- Linsang Partners: In June of 2003, Linsang Partners Manufacturing was selected by Voxtec, a Division of Marine Acoustics, to manufacture the Phraselator 2, a handheld translation device used by the US Special Forces in Iraq and Afghanistan.
- Fibersense Technology Corporation: Acquired by major Iraq defense contractor Northrupt Grumman in 2002. Northrop Grumman’s Vinnell Corp. subsidiary was awarded a $48 million contract to train the new Iraqi Army last year. Northrop Grumman has been penalized $191.7 million in the past four years, including $750,000 paid to the Pentagon in 2000 in a case involving allegations of providing faulty replacement parts for the JSTARS airborne surveillance system.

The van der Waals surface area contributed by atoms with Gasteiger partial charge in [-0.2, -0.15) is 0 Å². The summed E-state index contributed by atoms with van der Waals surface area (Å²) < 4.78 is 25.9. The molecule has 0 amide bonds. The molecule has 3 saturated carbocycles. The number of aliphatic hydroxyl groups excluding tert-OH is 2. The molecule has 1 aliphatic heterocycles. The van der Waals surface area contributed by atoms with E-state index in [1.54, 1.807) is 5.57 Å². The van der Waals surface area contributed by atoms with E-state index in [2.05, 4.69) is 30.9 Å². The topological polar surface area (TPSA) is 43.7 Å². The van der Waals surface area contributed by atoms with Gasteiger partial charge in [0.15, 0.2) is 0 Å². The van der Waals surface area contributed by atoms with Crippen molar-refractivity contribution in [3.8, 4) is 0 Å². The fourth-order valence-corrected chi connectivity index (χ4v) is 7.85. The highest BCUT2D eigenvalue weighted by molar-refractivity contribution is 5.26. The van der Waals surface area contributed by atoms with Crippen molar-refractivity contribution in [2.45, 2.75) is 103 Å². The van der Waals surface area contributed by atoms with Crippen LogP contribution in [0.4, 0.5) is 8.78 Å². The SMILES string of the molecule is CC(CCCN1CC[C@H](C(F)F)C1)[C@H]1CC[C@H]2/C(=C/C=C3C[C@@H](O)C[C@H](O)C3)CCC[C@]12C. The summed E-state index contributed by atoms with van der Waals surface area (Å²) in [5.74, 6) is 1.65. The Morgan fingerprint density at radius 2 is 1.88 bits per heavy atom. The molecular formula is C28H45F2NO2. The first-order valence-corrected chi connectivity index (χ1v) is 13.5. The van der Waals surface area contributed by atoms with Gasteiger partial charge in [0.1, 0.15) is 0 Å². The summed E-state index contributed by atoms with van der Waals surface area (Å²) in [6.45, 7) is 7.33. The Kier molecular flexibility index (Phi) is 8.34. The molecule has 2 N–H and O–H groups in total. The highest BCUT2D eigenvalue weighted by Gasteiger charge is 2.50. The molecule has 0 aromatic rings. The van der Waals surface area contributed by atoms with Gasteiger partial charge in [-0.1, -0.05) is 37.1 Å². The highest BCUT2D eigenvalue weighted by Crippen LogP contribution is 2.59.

- DynCorp. (1988-1989): On April 18, 2003, DynCorp International won a contract from the U.S. Department of State to provide up to 1,000 civilian advisers to help organize civilian law enforcement, judicial and correctional agencies. The estimated value could be as high as $50 million for the first year. In Afghanistan, the company received a contract of a maximum of $82,263,898 by mid-July 2003 to provide security services. Private equity firm Veritas Capital bought DynCorp in 2005 for $850 million. Veritas also purchased defense contractor MZM from defense contractor Mitchell Wade, implicated in the Rep. Wade Cunningham bribery scandal. MZM was renamed Athena Innovative Solutions.
- Titan Corporation (1983-1989): Titan is a multi-billion dollar defense contractor, now owned by Symatic, an information security company with ties to Bush brother Marvin Bush. As part of a $402 million contract, Titan has more than 4,400 linguists assisting the U.S. government's reconstruction and counterinsurgency efforts in Iraq. Major General Antonio Taguba implicated two Titan employees in the Abu Ghraib prisoner abuse scandal.